Growth and Value: Partners in Success
Growth can happen as long as there's clear vision among the company's leaders and managers.
- By Ken Thoreson
- May 01, 2006
Building your business requires both leadership and management, and the
first step in that journey is understanding the difference betweeen the
two. Leadership is the ability to make things happen by encouraging and
channeling others' contributions, addressing important issues and acting
as a catalyst for change and continuous improvement. Management is the
skill of attaining predefined objectives with others' cooperation and
The best Microsoft partner companies, like other successful organizations,
are led by individuals who have clear vision -- and the ability to establish
specific objectives for working toward their organizational goals. Executives
at partner companies that have leveled off, stalled or are struggling
to break even may lack both vision and objectives.
An executive vision should address the following questions:
- What does your organization look like now? What will it look like
in three years in terms of revenues, number of employees and specialty
- How do you define success? What will the company's net worth be in
three years? What are its profit goals?
- How do you want to be known by your clients, your competitors, the
business community -- and by Microsoft?
- What's your ultimate goal? Do you have an exit strategy that calls
for acquiring other companies or being acquired yourself? Or do you
want to build a long-term corporate organization?
Answering these questions will help you fine-tune your vision, focus
your efforts and inspire your employees. They'll also help you and your
managers set the objectives to spur your company's growth.
Among other considerations, sales-related objectives might include:
- Revenue growth objectives by dollars or percentage
- Gross margin dollars generated by practice
- Percentage and dollars by practice area generated by new or current
- Revenue per employee
- Percentage of service dollars vs. products generated
- Managed services dollars vs. total revenue
- Number of net new clients added each quarter
- Percentage of won/lost accounts per proposal generation
Managers can use predefined objectives to create sales and marketing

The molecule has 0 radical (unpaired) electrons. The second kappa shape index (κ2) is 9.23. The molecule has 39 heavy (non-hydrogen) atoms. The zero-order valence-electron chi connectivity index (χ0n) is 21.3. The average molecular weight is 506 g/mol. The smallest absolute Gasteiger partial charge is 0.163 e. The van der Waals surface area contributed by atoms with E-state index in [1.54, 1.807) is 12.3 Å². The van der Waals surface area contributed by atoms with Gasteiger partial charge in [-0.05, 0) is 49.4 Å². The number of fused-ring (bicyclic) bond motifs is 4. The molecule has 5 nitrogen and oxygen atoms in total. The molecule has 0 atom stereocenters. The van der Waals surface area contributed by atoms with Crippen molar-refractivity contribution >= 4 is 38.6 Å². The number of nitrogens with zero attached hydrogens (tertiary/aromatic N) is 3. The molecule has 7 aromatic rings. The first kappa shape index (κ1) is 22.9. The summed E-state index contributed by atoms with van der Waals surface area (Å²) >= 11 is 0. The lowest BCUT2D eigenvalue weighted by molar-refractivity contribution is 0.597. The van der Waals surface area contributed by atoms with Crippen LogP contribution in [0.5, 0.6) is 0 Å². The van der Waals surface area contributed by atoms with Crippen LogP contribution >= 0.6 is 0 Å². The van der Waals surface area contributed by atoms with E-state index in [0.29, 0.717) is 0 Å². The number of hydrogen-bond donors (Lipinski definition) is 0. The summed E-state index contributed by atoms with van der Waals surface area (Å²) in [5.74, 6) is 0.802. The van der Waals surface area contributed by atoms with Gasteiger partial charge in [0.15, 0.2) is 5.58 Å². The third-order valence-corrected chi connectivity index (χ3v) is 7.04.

programs and dashboards to measure effectiveness. Leaders can use these
objectives to judge management performance and promote the organization's
continuous improvement. The results: Employee performance and morale will
improve, customer satisfaction will increase, revenue and margin goals
will be exceeded -- and your organization will begin to build value.
Improving your organization's value is critical in our maturing industry.
Certainly, you can define value as retained earnings, recurring revenue
values and balance sheet results, but it's also important to evaluate
sales factors such as customer retention, net new client acquisition ratios
or client penetration rates and lifetime value ratios. Your intellectual
property, patents, employee non-compete agreements, brand recognition
and even employee retention percentages are also important components
to consider in building your organization's long-term value.
One last word: As a professional -- no matter what your level
of responsibility -- you must also focus on personal growth. What's your
plan for increasing your individual value this year? Moving forward requires
all of us to manage personal development as well as our companies' growth
Ken Thoreson is managing director of the Acumen Management Group Ltd., a North American consulting organization focused on improving sales management functions within growing and transitional organizations. You can reach him at email@example.com.